Monday, May 7, 2012
What May 5th-7th Means To Me: The Beastie Boys and Adam Yauch
Everyone I've spoken to about his death has a personal Beastie Boys story. Whether it be a concert they went to, or a song they loved, there was an unmistakable attachment to the group. I was hardly the biggest fan of their music, but I enjoyed the hits, and even had a few personal memories myself. When I was seven years old, my father brought me to Sam Goody in the Nanuet Mall to buy me my first walkman. It was bright yellow and huge. A graphic equalizer on the side that I still don't understand the purpose for. He let me buy two tapes, the first ever tapes I would get to select on my own. I chose License To Ill (and Cinderella's Night Songs). I wore that tape out, and clearly remember, one late night, fiercely both fast forwarding and rewinding "No Sleep Till Brooklyn" the evening before we were to visit my grandparents at their apartment in Brooklyn. I wanted to memorize it just because. About 14 years later, I went out on a date with a girl 9 or 10 years my senior. While having a nice conversation, we both heard a Beastie Boys song play in the background. I quickly told the story of being seven and choosing the album as my first, and she glumly said, "I bought it then too. It was the day I got my drivers license." It ended there. I'll never forget those two memories.
But I now realize that the Beastie Boys are a generational common ground. With their punk/hip hop fusion that never took itself too seriously, their music bridged gaps and, as Rick Rubin said in the New York Times, "As crazy as they were, they seemed safe to Middle America." Their hit "Fight For Your Right" was the de facto anthem for anyone who grew up in the 1980's, and is a song that still inspires you to sing along any time it's on today. It's hard to find someone who "hates" the Beastie Boys. Most, at least, find them fun. As time went on, the Beastie Boys continued to create catchy, inspired tunes, and expanded their horizons beyond music. Adam Yauch was more than partially responsible for our generation's awareness of the Tibetan conflict. These were guys that cared. And it showed. For all the above, they became legendary.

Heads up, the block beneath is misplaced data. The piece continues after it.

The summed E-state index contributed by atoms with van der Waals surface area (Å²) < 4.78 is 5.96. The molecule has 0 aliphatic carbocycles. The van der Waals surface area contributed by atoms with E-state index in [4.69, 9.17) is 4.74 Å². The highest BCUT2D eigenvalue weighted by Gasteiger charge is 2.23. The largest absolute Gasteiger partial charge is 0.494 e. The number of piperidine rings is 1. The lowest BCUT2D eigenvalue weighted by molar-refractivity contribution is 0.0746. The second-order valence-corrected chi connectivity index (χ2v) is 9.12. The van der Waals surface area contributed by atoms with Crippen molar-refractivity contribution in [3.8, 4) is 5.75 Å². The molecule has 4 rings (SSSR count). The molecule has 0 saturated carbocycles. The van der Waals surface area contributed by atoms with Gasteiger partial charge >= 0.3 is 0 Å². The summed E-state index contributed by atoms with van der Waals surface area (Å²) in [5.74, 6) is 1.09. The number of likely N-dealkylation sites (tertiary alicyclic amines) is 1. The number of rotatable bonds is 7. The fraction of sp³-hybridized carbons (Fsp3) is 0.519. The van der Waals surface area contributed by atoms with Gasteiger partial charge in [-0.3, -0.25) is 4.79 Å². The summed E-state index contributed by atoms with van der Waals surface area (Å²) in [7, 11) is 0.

I had the pleasure of getting to know Adam in my early 20's; we both played in the same basketball game for a few years. I didn't know him well, I was an outsider in a game amongst lifelong friends. In fact, I doubt many of them even knew my real name, as early on someone dubbed me with the moniker "Kerr," after Chicago Bulls player Steve Kerr, due to my, at the time, bleached blond hair, decent jumpshot, and the lack of ability to do much else. But I was there long enough to experience his kind soul, sneaky sense of humor, and annoyingly scrappy, (yet easily beatable) defense. I'm sure he had many troubles like the rest of us, but he seemed like the kind of guy who didn't let much bother him. He smiled a lot and was always quick with a joke. He treated me with respect, was encouraging, and, as he did with anyone else, freely teased me when the situation called for it. Back then, I think I only had two pairs of basketball shorts, one of which was severely tattered from time and use. He once asked me why I kept wearing them, to which I sarcastically replied that they were "my lucky shorts." He gave me an unconvinced look and said, "why are they lucky? You clearly never got laid in them." Unfortunately I lost touch with all those guys when I moved to LA nearly a decade ago, but will always remember that game fondly.
I was incredibly sad to learn of his illness, and, like the rest of my peers, was both shocked and heartbroken to discover that he passed away. The night of his death, my buddy Rian said via Facebook, "When a cool person dies, his/her spirit should be able to linger around for a day or two to see/hear all the touching things people say/write about them." And while his spirit may or may not have had the chance to hear all the kind messages and stories in his honor, both his influence and memory are immortal.